In the end, John Mara owned up to his mistake.
The Giants president and co-owner, who has a well-earned reputation for trying to do the right thing and running his franchise with integrity, acknowledged the series of missteps and wrong decisions that led to Tuesday’s day of reckoning for kicker Josh Brown.
In announcing Brown’s release, Mara fessed up about his role in getting this situation so dreadfully wrong. “We believed we did the right thing at every juncture in our relationship with Josh,” he said in a statement. “Our beliefs, our judgments and our decisions were misguided. We accept that responsibility.”
The admission followed last week’s stunning release of court documents in which Brown admitted to abusing his then-wife, Molly, long before his May 2015 arrest led to a one-game suspension,
Mara rightly is second-guessing himself and his organization for failing to grasp the implications of what it would mean to re-sign Brown to a two-year contract earlier this year, all the while knowing that he faced a potential suspension for last year’s arrest on domestic violence charges. Their decision was all the more startling in light of Brown’s altercation with Molly at the Pro Bowl in late January, when NFL security had to intervene during a late-night dispute.
The Giants took an unwise risk, because court documents stemming from Brown’s arrest eventually would leave no uncertainty about the years of abuse Brown inflicted on his wife. The team chose to believe that marriage counseling and therapy would have addressed his problems sufficiently. But in a league whose foundation was rocked two years ago by the scourge of domestic violence with Ray Rice’s punch to the jaw of his then-fiancee in a hotel elevator, the Giants failed to adequately assess the situation.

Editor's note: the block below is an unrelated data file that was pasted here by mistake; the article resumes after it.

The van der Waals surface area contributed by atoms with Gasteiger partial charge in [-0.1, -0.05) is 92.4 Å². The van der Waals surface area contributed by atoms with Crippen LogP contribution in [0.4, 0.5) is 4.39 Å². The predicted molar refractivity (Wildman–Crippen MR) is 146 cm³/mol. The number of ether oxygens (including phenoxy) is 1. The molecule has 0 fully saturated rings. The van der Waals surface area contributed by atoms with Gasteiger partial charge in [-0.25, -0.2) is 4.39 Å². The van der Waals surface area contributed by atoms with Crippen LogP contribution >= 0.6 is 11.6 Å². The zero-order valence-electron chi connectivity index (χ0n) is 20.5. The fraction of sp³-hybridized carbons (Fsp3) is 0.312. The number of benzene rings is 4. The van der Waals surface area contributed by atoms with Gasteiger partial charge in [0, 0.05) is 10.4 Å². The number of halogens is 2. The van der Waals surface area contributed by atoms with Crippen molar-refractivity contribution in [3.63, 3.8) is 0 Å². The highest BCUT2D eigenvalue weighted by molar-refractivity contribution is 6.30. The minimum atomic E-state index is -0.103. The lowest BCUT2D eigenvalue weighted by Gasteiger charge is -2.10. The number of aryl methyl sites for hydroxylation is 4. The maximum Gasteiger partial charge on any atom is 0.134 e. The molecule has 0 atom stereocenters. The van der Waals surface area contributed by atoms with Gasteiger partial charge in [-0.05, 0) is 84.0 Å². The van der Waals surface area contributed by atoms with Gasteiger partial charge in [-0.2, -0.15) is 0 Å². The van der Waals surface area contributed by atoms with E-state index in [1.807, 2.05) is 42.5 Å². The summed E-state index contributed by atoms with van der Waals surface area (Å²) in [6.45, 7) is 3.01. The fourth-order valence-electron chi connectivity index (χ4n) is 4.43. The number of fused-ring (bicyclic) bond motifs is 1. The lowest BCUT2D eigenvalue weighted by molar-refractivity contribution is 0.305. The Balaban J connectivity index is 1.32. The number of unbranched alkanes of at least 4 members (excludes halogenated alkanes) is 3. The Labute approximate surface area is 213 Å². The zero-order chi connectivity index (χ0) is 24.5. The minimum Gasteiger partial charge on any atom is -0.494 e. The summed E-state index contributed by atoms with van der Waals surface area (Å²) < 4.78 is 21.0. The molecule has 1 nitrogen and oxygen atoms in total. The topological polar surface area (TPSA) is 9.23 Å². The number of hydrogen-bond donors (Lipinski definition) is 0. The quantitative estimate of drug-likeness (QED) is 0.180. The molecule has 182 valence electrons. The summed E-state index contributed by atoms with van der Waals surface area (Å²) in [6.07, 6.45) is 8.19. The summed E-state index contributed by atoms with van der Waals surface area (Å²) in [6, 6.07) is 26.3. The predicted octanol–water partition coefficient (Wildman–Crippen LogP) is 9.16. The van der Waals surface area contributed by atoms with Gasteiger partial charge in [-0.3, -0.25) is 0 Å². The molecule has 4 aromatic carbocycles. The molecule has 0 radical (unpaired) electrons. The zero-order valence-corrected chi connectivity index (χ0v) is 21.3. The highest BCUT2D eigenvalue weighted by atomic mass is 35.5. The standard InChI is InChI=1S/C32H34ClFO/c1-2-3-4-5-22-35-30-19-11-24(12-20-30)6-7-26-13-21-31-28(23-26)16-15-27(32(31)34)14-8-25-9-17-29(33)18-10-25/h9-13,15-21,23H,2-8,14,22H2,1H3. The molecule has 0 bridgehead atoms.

The Giants have been pilloried, and they have no one to blame but themselves for believing Brown and not grasping the depth of his problem.
Brown stood before reporters in August, when his suspension was announced, and expressed anger that he had been disciplined at all. He called the incident for which he was arrested “just a moment,” knowing full well that his relationship had been abusive for years. Molly Brown told police there were more than 20 incidents of abuse, which the Giants were aware of from her interview with detectives after the arrest. Yet they chose to re-sign Brown anyway, and continue to experience the fallout from the shocking revelations in Brown’s journals and a “Contract for Change,” written in 2013 at the behest of a Seattle-based psychologist in which Brown admits he physically and psychologically abused his wife.
Brown had the temerity in a statement released Tuesday afternoon to say “it is important to share that I never struck my wife, and never would. Abuse takes many forms, and is not a gray area.”
No, it is not. So how could Brown parse the word “struck” as a defense for his behavior, when police documents show he shoved her head against a wall, pushed her into a mirror and lay on her with his full body weight, his forearm across the back of her neck and Molly’s face pushed into the carpet, restricting her breathing.
There is no sympathy here for a statement in which he apologizes to the Giants but not to the woman on whom he has inflicted so much pain. It is hopelessly indefensible, and yet another agonizing lesson for a league that has spent so much time and effort dealing with such an ugly problem.
Brown joins a list that includes Rice, Greg Hardy, Adrian Peterson, Ray McDonald and Jonathan Dwyer — whose domestic abuse cases resulted in losing the privilege of playing in the NFL — in most cases permanently.
There is no way Brown deserves the right to play again, but that’s really not the most important issue here. The most important thing is that he follows through on his stated goal of being a force for change and “leave a positive legacy.”
He has a long way to go to convince anyone he’s capable of leaving that legacy.